05 January 2010

The Five Happiest States - Most In The South


"Except for Hawaii -- presumably blissful for its island breezes, yearlong flora, and an prevalent pineapples -- all of the top five happiness states are located in the South or desert Southwest. In fact, of the happiest fifteen states, all but Hawaii and Maine are traditionally "red" states. As for the bottom fifteen, all but Missouri and Nevada are located within the coastal blue-state culture. . . New York has the distinction of being the least happy state in the country."

Hmmm . . . what does this tell us about American society and culture? What does it reflect about some of the issues surrounding our history, the WBTS, and so-called "Lost Cause" mythology. Is there a connection? I'm just asking the question.

". . . a spirit of "community colonization and control" . . .  -- what today might be termed communalism or collectivism -- originated with the settlement of New England and spread to the "northern plateau" of New York, Michigan, and Wisconsin. A very different culture of individualism dominated the southern colonies and advanced with the frontier throughout the Southern, Western, and lower Midwestern regions. "The spirit of individual colonization, resentful of control" . . . , characterized this vast heartland region."

Question - is this why so many more folks leave the North and come South - are they searching for happiness as in, "life, liberty and the pursuit of happiness?" Do they find the utopian philosophies which dominate the "unhappy" states aren't so utopian after all? Then why, pray tell, do they immediately set upon trying to implement them in their new homes?

"It is that kind of unhappiness that the political Left is attempting to force on those of us who still believe in liberty, and who, for the moment at least, are still happy.

You can read some interesting and thought provoking analysis on a recent study here at The American Thinker.


10 comments:

Corey said...

Maybe Ignorance is really bliss!

Chaps said...

Tell me Corey, you should know.

Richard, how long will you allow this arrogant yankee post here?

Richard G. Williams, Jr. said...

Chaps:

Oh, I don't know. I'm rather tolerant, though I do have my limits. Corey's comments are typically more self-revealing than anything else. For example, he expressed some curiosity (which I found curious) toward my strong defense of free-market capitalism. Unlike other blogs, I don't discourage spirited (even arrogant) debate here. It keeps me sharp.

;o)

Richard G. Williams, Jr. said...

Chaps:

Just as an aside, I have 2 "yankee" son-in-laws who I love dearly and the Williams side of my ancestry hails from New England. While I am fiercely proud of my Southern heritage-and quick to defend it-there is much to love and admire in the New England spirit of America as well. Remember the Tea Party? Remember Concord? Remember Paul Revere? I am also very proud of my New England heritage and the service my yankee ancestors rendered to our Republic.

I understand your frustration at Corey's condescension, but not all our yankee friends are of the same attitude.

;o)

Best,
RW

Chaps said...

Richard-

The yankees of the Tea Party, Concord Bridge, the early Navy and so on are long gone. They have generally been replaced by multi-cultural, politically correct, government dependent statists. The change started when they raised an army to deny to the Southern States the rights they claimed for themselves 90 years before. On the other hand, there are many folks born in the north who are not yankees.... at least by philosophy. Your sons-in-law, as my wife, probably fall into that category.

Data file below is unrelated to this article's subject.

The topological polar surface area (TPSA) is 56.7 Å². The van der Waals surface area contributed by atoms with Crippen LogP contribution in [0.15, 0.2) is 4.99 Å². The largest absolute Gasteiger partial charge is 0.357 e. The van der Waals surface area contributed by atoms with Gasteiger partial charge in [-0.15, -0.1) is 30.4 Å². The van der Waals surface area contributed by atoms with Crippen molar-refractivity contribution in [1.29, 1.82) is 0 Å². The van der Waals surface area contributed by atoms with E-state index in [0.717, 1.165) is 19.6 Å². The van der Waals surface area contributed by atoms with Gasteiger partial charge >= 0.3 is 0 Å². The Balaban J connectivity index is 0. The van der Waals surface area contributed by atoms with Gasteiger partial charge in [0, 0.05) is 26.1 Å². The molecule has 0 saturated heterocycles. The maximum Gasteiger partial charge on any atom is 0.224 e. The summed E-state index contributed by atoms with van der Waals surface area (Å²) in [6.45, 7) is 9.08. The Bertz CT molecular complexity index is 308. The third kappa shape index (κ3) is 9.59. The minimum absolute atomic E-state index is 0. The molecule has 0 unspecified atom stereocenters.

Arthur B. Breedlove said...

Mr.Williams:

I would agree with the spirit of your last post. I believe it was Dr. Clyde Wilson who stated that not every northerner is in fact a "yankee." It is usually quite easy for me to spot the difference. Where I live affords me ample practice (much to my chagrin).The cornerstone of a true yankee seems to be the predisposed belief in their own infallibility. However, I can't tell you how many yankees I've meet who have yet to figure out that "Carolina" is in fact TWO states, and has been thus since well before the American Revolution.

"Corey's comments are typically more self-revealing than anything else."

Well spoken sir. Rather than getting exercised about his shallow and sophomoric statements; we should instead be thankful.What better way to demonstrate the transparency of such hollow assertions?

Arthur B. Breedlove said...

Chaps:

I agree with Mr. Williams that there is much to admire in early New England history. However, I also believe that they have become detached from most of it, for all the reasons that you mentioned. I was struggling to put this into words but you have described it succinctly. I had another comment floating around here somewhere...hmm.

jacksonianlawyer said...

No, not every northerner is a "yankee." Some are carpetbaggers.

Kidding aside, I agree with the spirit of your post RW, but also posit (as has been so well-stated above) that much of the north of today has become so far disassociated with its fine heritage as to scarcely be recognizable. It cannot go unnoticed that the outstanding examples you mentioned are all pre-War of Northern Aggression.

Chaps said...

"It is usually quite easy for me to spot the difference. Where I live affords me ample practice (much to my chagrin)."

This is the reason I head my written letters, "Occupied Northern Virginia."

Richard G. Williams, Jr. said...

Anon - no, I didn't miss it. Just didn't want that discussion here.